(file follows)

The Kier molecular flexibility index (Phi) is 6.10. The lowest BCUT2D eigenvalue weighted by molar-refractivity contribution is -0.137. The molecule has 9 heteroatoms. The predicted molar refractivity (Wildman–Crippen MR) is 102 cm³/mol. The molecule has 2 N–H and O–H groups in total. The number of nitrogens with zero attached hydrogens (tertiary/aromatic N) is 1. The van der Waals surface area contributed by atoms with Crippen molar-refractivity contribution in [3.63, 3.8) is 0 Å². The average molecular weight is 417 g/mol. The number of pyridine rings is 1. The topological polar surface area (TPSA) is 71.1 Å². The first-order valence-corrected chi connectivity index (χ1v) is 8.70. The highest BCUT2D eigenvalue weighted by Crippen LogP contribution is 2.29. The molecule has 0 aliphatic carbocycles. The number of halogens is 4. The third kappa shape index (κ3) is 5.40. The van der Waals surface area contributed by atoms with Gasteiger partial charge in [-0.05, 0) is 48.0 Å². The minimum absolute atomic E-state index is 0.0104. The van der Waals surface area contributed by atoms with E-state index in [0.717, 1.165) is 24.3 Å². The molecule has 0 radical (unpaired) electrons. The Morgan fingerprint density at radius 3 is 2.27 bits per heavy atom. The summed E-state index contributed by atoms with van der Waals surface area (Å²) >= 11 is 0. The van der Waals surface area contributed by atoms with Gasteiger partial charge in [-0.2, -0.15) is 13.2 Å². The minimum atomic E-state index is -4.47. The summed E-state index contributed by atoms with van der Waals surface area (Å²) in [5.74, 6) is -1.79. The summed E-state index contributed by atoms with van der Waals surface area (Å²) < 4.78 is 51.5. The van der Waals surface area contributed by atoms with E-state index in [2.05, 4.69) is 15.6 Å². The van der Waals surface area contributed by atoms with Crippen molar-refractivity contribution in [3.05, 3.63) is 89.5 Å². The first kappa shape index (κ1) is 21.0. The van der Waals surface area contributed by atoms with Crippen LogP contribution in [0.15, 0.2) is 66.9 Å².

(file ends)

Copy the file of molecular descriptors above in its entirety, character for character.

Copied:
The Kier molecular flexibility index (Phi) is 6.10. The lowest BCUT2D eigenvalue weighted by molar-refractivity contribution is -0.137. The molecule has 9 heteroatoms. The predicted molar refractivity (Wildman–Crippen MR) is 102 cm³/mol. The molecule has 2 N–H and O–H groups in total. The number of nitrogens with zero attached hydrogens (tertiary/aromatic N) is 1. The van der Waals surface area contributed by atoms with Crippen molar-refractivity contribution in [3.63, 3.8) is 0 Å². The average molecular weight is 417 g/mol. The number of pyridine rings is 1. The topological polar surface area (TPSA) is 71.1 Å². The first-order valence-corrected chi connectivity index (χ1v) is 8.70. The highest BCUT2D eigenvalue weighted by Crippen LogP contribution is 2.29. The molecule has 0 aliphatic carbocycles. The number of halogens is 4. The third kappa shape index (κ3) is 5.40. The van der Waals surface area contributed by atoms with Gasteiger partial charge in [-0.05, 0) is 48.0 Å². The minimum absolute atomic E-state index is 0.0104. The van der Waals surface area contributed by atoms with E-state index in [0.717, 1.165) is 24.3 Å². The molecule has 0 radical (unpaired) electrons. The Morgan fingerprint density at radius 3 is 2.27 bits per heavy atom. The summed E-state index contributed by atoms with van der Waals surface area (Å²) >= 11 is 0. The van der Waals surface area contributed by atoms with Gasteiger partial charge in [-0.2, -0.15) is 13.2 Å². The minimum atomic E-state index is -4.47. The summed E-state index contributed by atoms with van der Waals surface area (Å²) in [5.74, 6) is -1.79. The summed E-state index contributed by atoms with van der Waals surface area (Å²) < 4.78 is 51.5. The van der Waals surface area contributed by atoms with E-state index in [2.05, 4.69) is 15.6 Å². The van der Waals surface area contributed by atoms with Crippen molar-refractivity contribution in [3.05, 3.63) is 89.5 Å². The first kappa shape index (κ1) is 21.0. The van der Waals surface area contributed by atoms with Crippen LogP contribution in [0.15, 0.2) is 66.9 Å².